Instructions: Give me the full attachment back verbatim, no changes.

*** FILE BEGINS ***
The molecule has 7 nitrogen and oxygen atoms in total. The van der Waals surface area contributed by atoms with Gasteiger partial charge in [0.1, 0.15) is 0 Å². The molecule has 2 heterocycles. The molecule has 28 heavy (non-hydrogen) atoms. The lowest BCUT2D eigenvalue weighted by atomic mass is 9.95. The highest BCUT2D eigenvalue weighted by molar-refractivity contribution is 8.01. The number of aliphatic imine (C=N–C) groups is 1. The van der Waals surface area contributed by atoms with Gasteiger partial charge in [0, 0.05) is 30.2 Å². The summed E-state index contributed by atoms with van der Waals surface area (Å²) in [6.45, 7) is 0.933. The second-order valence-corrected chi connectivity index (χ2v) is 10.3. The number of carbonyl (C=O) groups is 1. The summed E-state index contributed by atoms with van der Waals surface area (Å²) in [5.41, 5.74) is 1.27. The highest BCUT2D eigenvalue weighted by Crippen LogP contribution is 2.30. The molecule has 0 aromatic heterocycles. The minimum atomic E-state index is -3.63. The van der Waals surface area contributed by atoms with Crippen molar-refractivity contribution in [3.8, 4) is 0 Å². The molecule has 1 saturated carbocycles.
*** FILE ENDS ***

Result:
The molecule has 7 nitrogen and oxygen atoms in total. The van der Waals surface area contributed by atoms with Gasteiger partial charge in [0.1, 0.15) is 0 Å². The molecule has 2 heterocycles. The molecule has 28 heavy (non-hydrogen) atoms. The lowest BCUT2D eigenvalue weighted by atomic mass is 9.95. The highest BCUT2D eigenvalue weighted by molar-refractivity contribution is 8.01. The number of aliphatic imine (C=N–C) groups is 1. The van der Waals surface area contributed by atoms with Gasteiger partial charge in [0, 0.05) is 30.2 Å². The summed E-state index contributed by atoms with van der Waals surface area (Å²) in [6.45, 7) is 0.933. The second-order valence-corrected chi connectivity index (χ2v) is 10.3. The number of carbonyl (C=O) groups is 1. The summed E-state index contributed by atoms with van der Waals surface area (Å²) in [5.41, 5.74) is 1.27. The highest BCUT2D eigenvalue weighted by Crippen LogP contribution is 2.30. The molecule has 0 aromatic heterocycles. The minimum atomic E-state index is -3.63. The van der Waals surface area contributed by atoms with Crippen molar-refractivity contribution in [3.8, 4) is 0 Å². The molecule has 1 saturated carbocycles.